How to Secure SSH with 2FA on Ubuntu

Keep those Russians (and Ukrainians, Chinese, NSA, GCHQ, etc, etc) out of your box!

As you know, I love two factor authentication (2FA). Now the time has come to secure SSH with 2FA on all our Ubuntu servers.

I recently noticed that the bandwidth usage on VBOX4 had increased slightly. Apart from the spikes that come when the server is doing its nightly offsite backup, there was also an average increase in bandwidth usage. In an ideal world, that would be caused by the success of my Facebook antics, but I’ve got Piwik stats that says otherwise.

Now, that there is a slight bandwidth increase that last for a few days isn’t uncommon. Google sometimes finds it necessary to index the entire site. But I’m a curious little nerd, and with the help of netstat I checked incoming connections. It showed a Chinese IP address trying to connect to poor VBOX4 via SSH. That isn’t necessarily a reason to panic either. If you have a computer connected to the internet, there will be bots trying to connect to various services around the clock. For my own convenience, I’ve got SSH running on the standard port, 22, which makes it a prime target for that kind of shenanigans.

Moving it away from the standard port could be an option. But security by obscurity isn’t really security IMHO. Sure, it makes things a little bit harder. But there are only 65,535 ports to choose from, and if a bot wants to find your SSH port, it will find it eventually. Port knocking might be a better scheme if you want to hide your doors.

Or, you can hire a kick-ass doorman! That’s what we’re going to do with 2FA.

Let’s secure SSH with 2FA already!

If you’re using Mosh, configuring 2FA should work out of the box. At least it did on the Android-client I tested, JuiceSSH - SSH Client.

Warning: If you’re doing this while connected to your server via SSH, for the love of all things holy, make sure you don’t lock yourself out of your box in the process! This can be prevented either by A) having physical access to it, B) having more than one account that is allowed to log in via SSH, or C) not fucking up!

Another warning: Just so we’re clear. Once again, you’re following the advice of a random fella you found on the internet. If all goes wrong, you’ve only got yourself to blame, buddy.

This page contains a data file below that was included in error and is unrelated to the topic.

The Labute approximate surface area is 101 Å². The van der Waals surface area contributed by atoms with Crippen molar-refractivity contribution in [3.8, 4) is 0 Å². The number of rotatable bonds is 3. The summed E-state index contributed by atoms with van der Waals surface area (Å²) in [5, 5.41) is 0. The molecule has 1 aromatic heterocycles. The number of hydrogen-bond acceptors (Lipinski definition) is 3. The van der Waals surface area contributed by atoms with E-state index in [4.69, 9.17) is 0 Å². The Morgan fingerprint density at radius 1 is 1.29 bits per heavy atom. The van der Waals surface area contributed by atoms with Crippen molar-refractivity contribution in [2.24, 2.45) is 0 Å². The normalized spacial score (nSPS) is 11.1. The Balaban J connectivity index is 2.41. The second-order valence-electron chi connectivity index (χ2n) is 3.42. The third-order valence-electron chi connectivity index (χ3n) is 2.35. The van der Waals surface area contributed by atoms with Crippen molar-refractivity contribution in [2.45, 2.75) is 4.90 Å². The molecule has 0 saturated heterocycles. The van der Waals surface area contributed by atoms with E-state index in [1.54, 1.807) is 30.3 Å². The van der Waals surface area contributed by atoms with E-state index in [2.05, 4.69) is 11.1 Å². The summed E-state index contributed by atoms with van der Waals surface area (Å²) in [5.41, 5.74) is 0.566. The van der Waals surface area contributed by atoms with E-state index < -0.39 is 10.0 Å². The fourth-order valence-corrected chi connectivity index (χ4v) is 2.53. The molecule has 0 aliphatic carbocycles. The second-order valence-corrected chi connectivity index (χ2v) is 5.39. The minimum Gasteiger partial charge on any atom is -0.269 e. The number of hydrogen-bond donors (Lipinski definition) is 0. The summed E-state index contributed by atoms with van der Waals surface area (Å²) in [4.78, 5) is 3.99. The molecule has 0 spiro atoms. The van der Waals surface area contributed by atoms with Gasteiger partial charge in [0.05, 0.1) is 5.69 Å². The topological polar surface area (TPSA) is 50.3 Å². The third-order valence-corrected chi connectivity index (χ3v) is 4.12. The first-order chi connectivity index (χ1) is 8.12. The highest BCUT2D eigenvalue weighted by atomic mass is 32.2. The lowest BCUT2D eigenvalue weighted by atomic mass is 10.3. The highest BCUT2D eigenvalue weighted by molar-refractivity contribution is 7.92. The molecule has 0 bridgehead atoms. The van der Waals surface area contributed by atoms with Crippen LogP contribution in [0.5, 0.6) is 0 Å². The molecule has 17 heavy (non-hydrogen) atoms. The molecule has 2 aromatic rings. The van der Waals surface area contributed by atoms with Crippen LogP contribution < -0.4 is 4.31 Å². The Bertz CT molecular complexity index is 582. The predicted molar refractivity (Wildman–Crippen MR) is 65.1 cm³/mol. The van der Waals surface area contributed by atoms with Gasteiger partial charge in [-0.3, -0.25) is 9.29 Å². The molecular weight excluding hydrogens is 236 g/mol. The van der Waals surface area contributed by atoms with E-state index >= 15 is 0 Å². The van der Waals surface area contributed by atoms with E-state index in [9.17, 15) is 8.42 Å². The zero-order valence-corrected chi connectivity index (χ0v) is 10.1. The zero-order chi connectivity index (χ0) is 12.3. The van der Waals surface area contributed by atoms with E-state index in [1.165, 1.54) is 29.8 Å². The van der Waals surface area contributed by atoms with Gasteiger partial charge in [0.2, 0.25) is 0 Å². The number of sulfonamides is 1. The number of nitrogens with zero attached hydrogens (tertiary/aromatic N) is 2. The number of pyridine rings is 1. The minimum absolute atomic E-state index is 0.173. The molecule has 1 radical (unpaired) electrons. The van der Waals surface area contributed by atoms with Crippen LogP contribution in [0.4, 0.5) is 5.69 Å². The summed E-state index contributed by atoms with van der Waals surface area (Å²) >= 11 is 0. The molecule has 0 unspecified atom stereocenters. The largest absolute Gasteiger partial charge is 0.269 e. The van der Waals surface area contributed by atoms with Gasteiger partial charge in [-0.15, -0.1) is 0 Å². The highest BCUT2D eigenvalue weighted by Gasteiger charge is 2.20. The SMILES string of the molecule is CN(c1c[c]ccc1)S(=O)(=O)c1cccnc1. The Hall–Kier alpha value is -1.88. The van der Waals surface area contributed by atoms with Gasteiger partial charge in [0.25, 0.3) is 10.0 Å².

First, and foremost, make sure you have the Google Authenticator (or any other app that supports TOTP or HTOP) installed on your phone. Just do a search for “authenticator” in your favorite app store, and you’ll find one.

Then, log on to your Ubuntu box, and install the Google Authenticator PAM module:

sudo apt-get install libpam-google-authenticator

Next, log in with the user you will log in with remotely. Run the following command to generate an authentication token:


Answer “Y” when you’re asked if the authentication token should be time based. You’ll see both an ASCII QR code and a secret key. Use either one to register the authentication token with the authenticator app on your phone. Also make sure you write down the emergency scratch codes, and store them somewhere safe. On a microfilm inside a hollowed out tooth in your dogs mouth sounds like a good spot.

With that out of the way, open the file /etc/pam.d/sshd with your favorite text editor. I prefer VIM:

sudo vim /etc/pam.d/sshd

Add the following line to the file (in VIM, you have to hit “i” before you can edit the file):

auth required

And then write the changes to the file, and exit the text editor. In VIM’s case, the commands are:


Next, open the file /etc/ssh/sshd_config:

sudo vim /etc/ssh/sshd_config

Look for a line starting with ChallengeResponseAuthentication. If it’s there, change it so it looks like this (remember to hit that “i” again if you also decided to use VIM):

ChallengeResponseAuthentication yes

If a line starting with ChallengeResponseAuthentication doesn’t exist, add the entire line above to the file. Then write the changes to the file, and exit the text editor. Once again, In VIM’s case, the commands are:


Now for the grand finale! It’s time to restart the SSH server. Before we do that, go through this entire guide once more, and make sure you’ve followed it correctly. At least make sure you have ways to log in to the box again in some other way than with this particular user over SSH. Let’s do it:

sudo service ssh restart

If all goes well, you should be asked for a username, password, and a verification code the next time you log in.

So how secure am I really?

I’d say you’re pretty secure. Not only are you using a unique and long password1 for your SSH account, it’s now also secured with the need for a second factor to authenticate.

Keep one thing in mind, though. If someone really, really wants access to your server, they will get in. It doesn’t really matter how good your password is, that you’re using 2FA, or that your server is hidden deep inside an underground vault. The big guys have big guns, and 0-days to spend. They will get access.

It’s also worth mentioning that we haven’t secured local access to your account with 2FA. This means that if someone has physical access to your server, and know your username and password, they can log in without having to provide the 2FA verification code. If that is something that concerns you, I’m sure you can find a guide covering that on the internet, too.

Beautiful work, my security conscious friend. You should be proud of yourself.

  1. Of course you are. ↩︎


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